These are among some of the material things that will make this soon-to-be 31 year-old girl feel like a woman. Ok, so there is one more thing that will be arriving later this week but I’m not saying anything more until it’s here.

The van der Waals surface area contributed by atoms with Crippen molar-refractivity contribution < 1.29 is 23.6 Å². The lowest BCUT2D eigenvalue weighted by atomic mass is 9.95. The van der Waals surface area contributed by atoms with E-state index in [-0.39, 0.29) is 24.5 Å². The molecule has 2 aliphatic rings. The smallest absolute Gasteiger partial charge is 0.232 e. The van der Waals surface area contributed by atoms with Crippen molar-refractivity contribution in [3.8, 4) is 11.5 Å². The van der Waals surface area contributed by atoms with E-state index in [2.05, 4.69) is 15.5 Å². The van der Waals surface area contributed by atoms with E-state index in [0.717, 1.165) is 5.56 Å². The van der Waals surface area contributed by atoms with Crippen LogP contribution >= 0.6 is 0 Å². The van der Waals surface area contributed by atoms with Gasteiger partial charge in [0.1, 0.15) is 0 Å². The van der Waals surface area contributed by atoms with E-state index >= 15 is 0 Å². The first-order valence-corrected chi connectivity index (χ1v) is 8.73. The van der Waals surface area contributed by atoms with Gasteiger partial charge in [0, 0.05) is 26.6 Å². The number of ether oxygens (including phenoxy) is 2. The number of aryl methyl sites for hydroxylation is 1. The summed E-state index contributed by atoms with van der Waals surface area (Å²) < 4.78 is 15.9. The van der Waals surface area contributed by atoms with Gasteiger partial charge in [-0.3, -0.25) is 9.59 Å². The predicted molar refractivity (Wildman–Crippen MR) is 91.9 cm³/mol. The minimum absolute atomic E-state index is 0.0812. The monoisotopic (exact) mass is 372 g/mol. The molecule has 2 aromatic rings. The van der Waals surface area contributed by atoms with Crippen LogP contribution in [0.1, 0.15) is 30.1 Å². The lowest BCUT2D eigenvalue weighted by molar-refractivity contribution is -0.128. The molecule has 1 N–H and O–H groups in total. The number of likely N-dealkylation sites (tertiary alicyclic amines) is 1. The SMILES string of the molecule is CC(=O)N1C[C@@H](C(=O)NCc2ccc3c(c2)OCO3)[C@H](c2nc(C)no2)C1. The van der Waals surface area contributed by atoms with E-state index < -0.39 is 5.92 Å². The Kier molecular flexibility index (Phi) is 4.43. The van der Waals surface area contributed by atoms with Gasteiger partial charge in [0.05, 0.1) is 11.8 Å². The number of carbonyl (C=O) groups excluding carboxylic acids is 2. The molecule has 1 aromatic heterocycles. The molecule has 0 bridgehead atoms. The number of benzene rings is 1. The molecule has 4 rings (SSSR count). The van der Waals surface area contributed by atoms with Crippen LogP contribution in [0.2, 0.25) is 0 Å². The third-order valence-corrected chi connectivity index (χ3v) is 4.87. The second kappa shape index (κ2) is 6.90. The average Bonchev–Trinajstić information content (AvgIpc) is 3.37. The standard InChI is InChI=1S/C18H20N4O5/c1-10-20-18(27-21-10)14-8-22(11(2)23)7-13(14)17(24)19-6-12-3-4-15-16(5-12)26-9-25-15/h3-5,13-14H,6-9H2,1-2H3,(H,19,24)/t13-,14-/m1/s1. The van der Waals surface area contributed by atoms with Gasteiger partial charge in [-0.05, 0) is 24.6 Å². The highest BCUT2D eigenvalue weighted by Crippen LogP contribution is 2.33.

Scrolling through my Facebook wall, I see a lot of complaints about today’s weather. Dark and gloom, ongoing rain, and a need to turn on the furnace upon waking. It’s not that I mention them and their sentiments with judgement. I would have felt the same if I was at the cottage and wanted to be outdoors, if I didn’t need some downtime to crochet, or if I hadn’t been waiting for all the heat to disappear so I could turn on the stove for some canning. I took Food in Jars: Preserving in Small Batches Year-Round by Marissa McClellan out of the book shelf and flipped through it every day this past week, waiting patiently. While I’d like to focus my efforts on either cultivating or wildcrafting the main ingredients for this year’s preserves, how can I say no to “Cantaloupe Jam with Vanilla?” Especially, when coincidentally, Beege bought a cantaloupe at the grocery store last night. Besides, the heavy rain prevented me from going out to collect. Cantaloupe is not the first fruit that springs to mind when a canner’s thoughts turn to jam. However, for the melon lovers in the crowd, I beg you not to skip this one. When you combine cantaloupe with a bit of sugar and vanilla, it ends up tasting like the best exotic Creamsicle you’ve ever had. As a Creamsicle lover, I find this feature highly enticing. By design, this recipe makes a fairly small batch. I find that one smallish melon or half of an enormous one yields just the right amount. I used an entire enormous one, there was no way I’d be satisfied coming out with only 3 half-pints, and tweaked the rest of the numbers for an increased yield of two jars. This one is going to be delicious, I can feel it. One jar will be donated to the Harvest Moon Potluck and Auction event being held later this year and the rest are for ME! Regardless of the rain, I did go out to the garden to pluck ten pounds of rhubarb afterall. It sometimes seems like a waste to get the water bath going for just one batch. Let me tell you, it was one thing to have to hold an umbrella while harvesting and removing the leaves from the rhubarb stalks, but it was definitely more challenging to neatly stack ten pounds on a lawn chair and then carry the pile inside the house. It really makes me wish I had a harvesting basket. I used to consider it a luxury item. After today, it’s turned into a need. I thought I’d make a batch of Rhubarb Syrup as an alternative to the gross pancake syrup Beege tends to buy (I always go for actual maple syrup but he doesn’t view things the same way). It’s still loaded with sugar, but compared to Aunt Jemima’s Original ingredients (corn syrup, high fructose corn syrup, water, cellulose gum, caramel color, salt, sodium benzoate and sorbic acid [preservatives], artificial and natural flavors, sodium hexametaphosphate), the rhuburb syrup will do just fine. I hope I don’t give off the impression that my eating habits are perfect. They’re far from perfect. But I do make an effort and I do know the difference between natural vs Aunt Jemima. Until I can figure out the whole sugarless jam and jelly thing, there will be some sugar overload involved. I thought I could try the Vanilla-Rhubarb Jam with Earl Grey using one of the boxes of Bernadin N0 Sugar Needed Pectin I bought last week. Then I thought, if there’s any jam I’d rather have sugar in, it’s a rhubarb flavoured one. I don’t know how much apple juice would do the trick. Perhaps it would, it’s worth a shot in the future, or at least some research on the internet, I suppose. I followed the formula to almost a “tea.” It’s sans Earl Grey. Get it? Hehe. There are 8 half-pints to that batch so surely Harvest Moon will be given one or two of those as well. I’m considering dedicating one of my Etsy shops (either gatheredroots or dreadlocklove) to surplus stock. It’s just not possible for us to consume everything that’s made. In fact, I believe we still have some of the rhubarb-mint jam from last year. Among others… Not only that but there’s also the I-have-my-eye-on-a-spinning-wheel-and-need-to-raise-some-funds reason. So is there an interest for homemade preserves? And finally, I can’t be the only one to still have Cantaloupe-Vanilla on the mind, so I almost quite literally froze my ass off outside trying to get a photo. Take my word for it, it’s even much more stunning in person. Edited to add: I got nothing else done today. The dishes are piled sky-high on the counter!